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<<  -- 3 --  David Wilkins    MARIA OF HOPE OR DESPAIR?

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It all sounds, in cold prose, zany and far too silly. But it works amazingly well. Timothy Davies (El Duende) doesn't try the poetry-becomes-music inflection of Ferrer but is a red-blooded, horny-to-the-last obsessive. His jealousy as Maria, with the simplest eye contact or rustle of skirt, incites the uncontrollable desire of young men is pathetic but very human. Buenos Aires born Julieta Anahi Frias (Maria) dances with the kind of hormonal charge that schoolboys dream of and grown men flee from as too omnivorous.

'I searched for God and, shockingly, could only find him in what I love and what I miss...' Photo © Robbie Jack
'I searched for God and, shockingly, could only find him in what I love and what I miss...' Photo © Robbie Jack

She sings the piece's extractable hit Yo Soy Maria with more enthusiasm than identification, perhaps, but it still, as it should, provoked the spontaneous applause that befits one of the most cutting-edge popular songs of the last century. Sebastien Soules, as the Payador (inter-alia) has a wonderfully in-your-face, sexy and slightly lisping, voice -- more baritonal than the occasionally fey tenor of Jairo on the Kremer recording.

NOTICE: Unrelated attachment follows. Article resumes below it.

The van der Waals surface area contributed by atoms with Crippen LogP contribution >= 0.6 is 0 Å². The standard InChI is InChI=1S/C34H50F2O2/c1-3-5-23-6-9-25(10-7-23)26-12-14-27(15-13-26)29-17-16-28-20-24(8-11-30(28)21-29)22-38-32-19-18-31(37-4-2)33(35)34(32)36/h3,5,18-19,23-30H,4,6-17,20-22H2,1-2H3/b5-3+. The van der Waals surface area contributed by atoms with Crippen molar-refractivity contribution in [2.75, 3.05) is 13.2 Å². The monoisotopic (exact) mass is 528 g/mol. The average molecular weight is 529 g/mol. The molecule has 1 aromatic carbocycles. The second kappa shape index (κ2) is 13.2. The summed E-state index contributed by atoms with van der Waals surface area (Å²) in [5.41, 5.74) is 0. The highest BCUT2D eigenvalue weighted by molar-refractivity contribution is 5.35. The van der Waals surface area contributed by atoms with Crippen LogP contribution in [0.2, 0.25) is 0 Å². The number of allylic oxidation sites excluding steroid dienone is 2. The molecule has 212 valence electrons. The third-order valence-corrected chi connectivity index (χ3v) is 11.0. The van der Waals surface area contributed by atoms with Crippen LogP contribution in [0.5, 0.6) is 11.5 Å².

'There goes Maria's shadow to her other hell and all the evil of the world seems to flower!' Photo © Robbie Jack
'There goes Maria's shadow to her other hell and all the evil of the world seems to flower!' Photo © Robbie Jack

Things turn, as they must, very nasty as the story of the Argentinian 'Disappeared' -- the Desapareçidos -- emerges as the focal point of the production. The projections become disturbing photographs of anonymous arrests, tortured bodies, detainees falling suspiciously from high positions while under questioning. And then of passport or police ID snapshots -- people you might have known or would have loved to know -- with the red mark of extinction across their faces. It's all very pertinent. It's all very disturbing. You would have to think, given the lead-time between directorial conception and theatrical production, that it was all very coincidental. But, of course, this is the prescience of Ferrer and Piazzolla. They knew that they were writing about our flawed humanity and that, sadly, what goes-around comes-around. I got no sense whatsoever, in this production, of a current bandwagon leapt upon -- only, and depressingly, of a darkness waiting to reassert itself.

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Copyright © 16 May 2004 David Wilkins, Eastbourne UK

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